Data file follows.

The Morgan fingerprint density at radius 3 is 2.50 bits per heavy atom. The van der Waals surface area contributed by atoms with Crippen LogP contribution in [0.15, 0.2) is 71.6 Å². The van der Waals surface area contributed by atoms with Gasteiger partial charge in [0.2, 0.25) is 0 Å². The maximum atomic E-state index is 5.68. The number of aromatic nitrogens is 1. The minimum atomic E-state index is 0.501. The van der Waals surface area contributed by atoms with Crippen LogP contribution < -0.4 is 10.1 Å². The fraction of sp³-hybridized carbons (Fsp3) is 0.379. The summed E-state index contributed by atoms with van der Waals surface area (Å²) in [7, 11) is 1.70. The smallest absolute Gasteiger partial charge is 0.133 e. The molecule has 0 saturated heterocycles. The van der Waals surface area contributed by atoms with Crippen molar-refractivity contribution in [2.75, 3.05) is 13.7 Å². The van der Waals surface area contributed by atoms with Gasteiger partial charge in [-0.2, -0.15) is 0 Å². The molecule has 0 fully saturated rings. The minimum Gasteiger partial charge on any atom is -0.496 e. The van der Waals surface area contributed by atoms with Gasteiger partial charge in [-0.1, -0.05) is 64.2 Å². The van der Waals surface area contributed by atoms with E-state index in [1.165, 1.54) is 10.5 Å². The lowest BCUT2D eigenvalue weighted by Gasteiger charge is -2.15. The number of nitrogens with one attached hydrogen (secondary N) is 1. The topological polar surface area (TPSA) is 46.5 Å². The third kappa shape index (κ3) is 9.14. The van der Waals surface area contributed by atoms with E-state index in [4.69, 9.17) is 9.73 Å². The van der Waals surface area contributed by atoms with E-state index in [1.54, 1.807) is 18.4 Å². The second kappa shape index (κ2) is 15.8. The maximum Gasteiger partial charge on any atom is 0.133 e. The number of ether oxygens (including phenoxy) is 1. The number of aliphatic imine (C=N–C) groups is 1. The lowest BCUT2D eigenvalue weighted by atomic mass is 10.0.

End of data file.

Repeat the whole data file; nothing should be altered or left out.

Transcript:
The Morgan fingerprint density at radius 3 is 2.50 bits per heavy atom. The van der Waals surface area contributed by atoms with Crippen LogP contribution in [0.15, 0.2) is 71.6 Å². The van der Waals surface area contributed by atoms with Gasteiger partial charge in [0.2, 0.25) is 0 Å². The maximum atomic E-state index is 5.68. The number of aromatic nitrogens is 1. The minimum atomic E-state index is 0.501. The van der Waals surface area contributed by atoms with Crippen LogP contribution < -0.4 is 10.1 Å². The fraction of sp³-hybridized carbons (Fsp3) is 0.379. The summed E-state index contributed by atoms with van der Waals surface area (Å²) in [7, 11) is 1.70. The smallest absolute Gasteiger partial charge is 0.133 e. The molecule has 0 saturated heterocycles. The van der Waals surface area contributed by atoms with Crippen molar-refractivity contribution in [2.75, 3.05) is 13.7 Å². The van der Waals surface area contributed by atoms with Gasteiger partial charge in [-0.2, -0.15) is 0 Å². The molecule has 0 fully saturated rings. The minimum Gasteiger partial charge on any atom is -0.496 e. The van der Waals surface area contributed by atoms with Gasteiger partial charge in [-0.1, -0.05) is 64.2 Å². The van der Waals surface area contributed by atoms with E-state index in [1.165, 1.54) is 10.5 Å². The lowest BCUT2D eigenvalue weighted by Gasteiger charge is -2.15. The number of nitrogens with one attached hydrogen (secondary N) is 1. The topological polar surface area (TPSA) is 46.5 Å². The third kappa shape index (κ3) is 9.14. The van der Waals surface area contributed by atoms with E-state index in [4.69, 9.17) is 9.73 Å². The van der Waals surface area contributed by atoms with E-state index in [1.54, 1.807) is 18.4 Å². The second kappa shape index (κ2) is 15.8. The maximum Gasteiger partial charge on any atom is 0.133 e. The number of ether oxygens (including phenoxy) is 1. The number of aliphatic imine (C=N–C) groups is 1. The lowest BCUT2D eigenvalue weighted by atomic mass is 10.0.